Part Bridgerton, part Downton Abbey, director Eva Husson’s steamy take on the Hawthorne Prize winning novella Mothering Sunday is equally lush and bleak as it examines love and loss in post WW1 England through the eyes of orphan, maid, and aspiring writer Jane Fairchild (Odessa Young).

The film largely taking place on March 30th, 1924, on Jane’s day off from working as maid for Mr. and Mrs. Niven (Colin Firth and Olivia Colman) a couple actively grieving the loss of their son. She has plans to meet with secret lover Paul Sheringham (Josh O’Connor), a wealthy neighbor’s son engaged to enter into a loveless marriage with Emma Hobday. They were put together as the last two surviving children of a trio of old-moneyed English families, all struggling with the loss of their sons killed in the war. Watching his own parents and the two other couples operate as shadows of themselves only exacerbates Paul’s survivor’s guilt. He is one of the only boys of his generation left alive. He finds some solace in his time with Jane, and it’s clear he loves her in his way, but it’s also clear he is using her in part to drown his grief. Knowing their affair can’t continue and expecting it to be their final day together, Paul and Jane fill their time with passionate sex sessions and intimate conversation. The audience witnesses all this, with the two stripped bare, naked together body and soul, their nakedness a sign of their trust in other above all others as well as a metaphor for the fact that deep down all humans are the same.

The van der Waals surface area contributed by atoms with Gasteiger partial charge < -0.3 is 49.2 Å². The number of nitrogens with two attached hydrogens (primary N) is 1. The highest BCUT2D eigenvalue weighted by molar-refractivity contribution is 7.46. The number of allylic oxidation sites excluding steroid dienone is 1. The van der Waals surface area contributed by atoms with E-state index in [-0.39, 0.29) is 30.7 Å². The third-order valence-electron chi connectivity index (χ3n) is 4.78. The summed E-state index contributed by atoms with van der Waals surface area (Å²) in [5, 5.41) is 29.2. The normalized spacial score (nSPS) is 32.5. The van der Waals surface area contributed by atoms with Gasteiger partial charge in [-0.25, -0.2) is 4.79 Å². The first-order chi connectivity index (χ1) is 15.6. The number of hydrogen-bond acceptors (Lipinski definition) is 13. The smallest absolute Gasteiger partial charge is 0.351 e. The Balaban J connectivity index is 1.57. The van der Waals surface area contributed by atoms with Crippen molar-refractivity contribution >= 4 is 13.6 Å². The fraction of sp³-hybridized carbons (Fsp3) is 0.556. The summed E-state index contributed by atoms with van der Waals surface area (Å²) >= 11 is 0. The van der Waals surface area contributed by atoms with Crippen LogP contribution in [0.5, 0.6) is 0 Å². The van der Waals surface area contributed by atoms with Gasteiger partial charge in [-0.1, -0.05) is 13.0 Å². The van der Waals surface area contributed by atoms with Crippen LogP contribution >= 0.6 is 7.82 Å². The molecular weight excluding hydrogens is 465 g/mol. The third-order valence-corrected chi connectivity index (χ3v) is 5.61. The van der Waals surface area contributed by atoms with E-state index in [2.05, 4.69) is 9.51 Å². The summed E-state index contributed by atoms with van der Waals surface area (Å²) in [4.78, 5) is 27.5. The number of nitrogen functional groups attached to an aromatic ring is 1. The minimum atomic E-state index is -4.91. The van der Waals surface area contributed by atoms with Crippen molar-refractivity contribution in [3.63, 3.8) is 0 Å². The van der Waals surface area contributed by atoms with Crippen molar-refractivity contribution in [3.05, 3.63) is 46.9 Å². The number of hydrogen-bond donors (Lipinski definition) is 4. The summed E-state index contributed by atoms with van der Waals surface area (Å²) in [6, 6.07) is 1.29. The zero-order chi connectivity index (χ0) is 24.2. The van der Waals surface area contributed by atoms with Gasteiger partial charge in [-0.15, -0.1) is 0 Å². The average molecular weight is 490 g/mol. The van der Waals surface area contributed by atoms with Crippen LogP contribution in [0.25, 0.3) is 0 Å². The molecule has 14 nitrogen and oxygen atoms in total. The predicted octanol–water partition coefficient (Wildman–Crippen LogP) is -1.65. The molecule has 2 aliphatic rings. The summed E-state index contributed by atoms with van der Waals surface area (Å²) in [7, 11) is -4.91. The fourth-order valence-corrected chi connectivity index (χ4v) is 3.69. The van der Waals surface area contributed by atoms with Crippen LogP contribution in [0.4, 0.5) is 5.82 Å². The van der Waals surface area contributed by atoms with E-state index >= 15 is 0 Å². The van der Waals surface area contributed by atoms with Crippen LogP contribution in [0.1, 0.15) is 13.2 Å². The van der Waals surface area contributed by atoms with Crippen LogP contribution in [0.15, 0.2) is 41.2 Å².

Meanwhile, the families come together, ostensible for a celebration at Sunday luncheon, and are waiting for the missing Paul to appear, but the scene devolves at the rare moment when the missing sons are mentioned. It was bound to happen, since the deaths of Dick, Freddy, James and Philip are like specters hovering over every gathering. “They’re all gone! They’re all f*cking gone!” cries Colman’s Mrs. Niven. No class is exempt from suffering loss, the great equalizer. It’s something they can’t erase, no matter how hard they try to cocktail and dinner party their way out of it. All semblance of genteel English culture evaporates, exposing the truth that death favors the rich and poor, the maid and the matron equally.

To read the Mothering Sunday review in its entirety, go to HERE.